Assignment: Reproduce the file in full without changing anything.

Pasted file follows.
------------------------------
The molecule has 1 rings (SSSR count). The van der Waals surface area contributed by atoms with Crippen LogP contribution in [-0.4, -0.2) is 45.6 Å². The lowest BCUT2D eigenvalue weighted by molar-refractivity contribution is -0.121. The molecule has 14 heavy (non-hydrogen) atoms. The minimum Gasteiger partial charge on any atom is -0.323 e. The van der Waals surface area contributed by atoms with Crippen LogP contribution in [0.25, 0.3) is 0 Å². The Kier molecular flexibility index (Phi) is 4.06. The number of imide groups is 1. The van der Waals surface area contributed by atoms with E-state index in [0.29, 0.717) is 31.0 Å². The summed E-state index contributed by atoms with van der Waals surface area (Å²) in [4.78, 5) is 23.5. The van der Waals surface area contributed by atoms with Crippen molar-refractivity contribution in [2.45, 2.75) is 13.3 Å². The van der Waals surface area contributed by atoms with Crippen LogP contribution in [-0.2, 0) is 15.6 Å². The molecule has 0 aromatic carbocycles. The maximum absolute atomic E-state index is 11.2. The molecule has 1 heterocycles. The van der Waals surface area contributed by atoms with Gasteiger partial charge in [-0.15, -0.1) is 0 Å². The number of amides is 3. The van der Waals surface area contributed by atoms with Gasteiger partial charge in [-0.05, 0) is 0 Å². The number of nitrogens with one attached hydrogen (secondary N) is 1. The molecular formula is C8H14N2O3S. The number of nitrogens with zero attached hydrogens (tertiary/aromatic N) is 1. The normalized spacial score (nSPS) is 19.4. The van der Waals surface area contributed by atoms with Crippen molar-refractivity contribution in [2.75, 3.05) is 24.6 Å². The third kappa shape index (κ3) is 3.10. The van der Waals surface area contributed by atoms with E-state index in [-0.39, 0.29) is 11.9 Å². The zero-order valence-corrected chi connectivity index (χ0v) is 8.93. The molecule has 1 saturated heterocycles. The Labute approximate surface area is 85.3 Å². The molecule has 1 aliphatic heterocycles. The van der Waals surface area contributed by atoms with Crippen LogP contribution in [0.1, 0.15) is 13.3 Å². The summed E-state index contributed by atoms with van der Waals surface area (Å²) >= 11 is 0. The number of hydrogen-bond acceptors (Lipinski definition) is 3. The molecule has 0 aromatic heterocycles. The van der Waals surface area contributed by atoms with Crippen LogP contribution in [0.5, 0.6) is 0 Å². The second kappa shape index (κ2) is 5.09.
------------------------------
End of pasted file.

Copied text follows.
The molecule has 1 rings (SSSR count). The van der Waals surface area contributed by atoms with Crippen LogP contribution in [-0.4, -0.2) is 45.6 Å². The lowest BCUT2D eigenvalue weighted by molar-refractivity contribution is -0.121. The molecule has 14 heavy (non-hydrogen) atoms. The minimum Gasteiger partial charge on any atom is -0.323 e. The van der Waals surface area contributed by atoms with Crippen LogP contribution in [0.25, 0.3) is 0 Å². The Kier molecular flexibility index (Phi) is 4.06. The number of imide groups is 1. The van der Waals surface area contributed by atoms with E-state index in [0.29, 0.717) is 31.0 Å². The summed E-state index contributed by atoms with van der Waals surface area (Å²) in [4.78, 5) is 23.5. The van der Waals surface area contributed by atoms with Crippen molar-refractivity contribution in [2.45, 2.75) is 13.3 Å². The van der Waals surface area contributed by atoms with Crippen LogP contribution in [-0.2, 0) is 15.6 Å². The molecule has 0 aromatic carbocycles. The maximum absolute atomic E-state index is 11.2. The molecule has 1 heterocycles. The van der Waals surface area contributed by atoms with Gasteiger partial charge in [-0.15, -0.1) is 0 Å². The number of amides is 3. The van der Waals surface area contributed by atoms with Gasteiger partial charge in [-0.05, 0) is 0 Å². The number of nitrogens with one attached hydrogen (secondary N) is 1. The molecular formula is C8H14N2O3S. The number of nitrogens with zero attached hydrogens (tertiary/aromatic N) is 1. The normalized spacial score (nSPS) is 19.4. The van der Waals surface area contributed by atoms with Crippen molar-refractivity contribution in [2.75, 3.05) is 24.6 Å². The third kappa shape index (κ3) is 3.10. The van der Waals surface area contributed by atoms with E-state index in [-0.39, 0.29) is 11.9 Å². The zero-order valence-corrected chi connectivity index (χ0v) is 8.93. The molecule has 1 saturated heterocycles. The Labute approximate surface area is 85.3 Å². The molecule has 1 aliphatic heterocycles. The van der Waals surface area contributed by atoms with Crippen LogP contribution in [0.1, 0.15) is 13.3 Å². The summed E-state index contributed by atoms with van der Waals surface area (Å²) >= 11 is 0. The number of hydrogen-bond acceptors (Lipinski definition) is 3. The molecule has 0 aromatic heterocycles. The van der Waals surface area contributed by atoms with Crippen LogP contribution in [0.5, 0.6) is 0 Å². The second kappa shape index (κ2) is 5.09.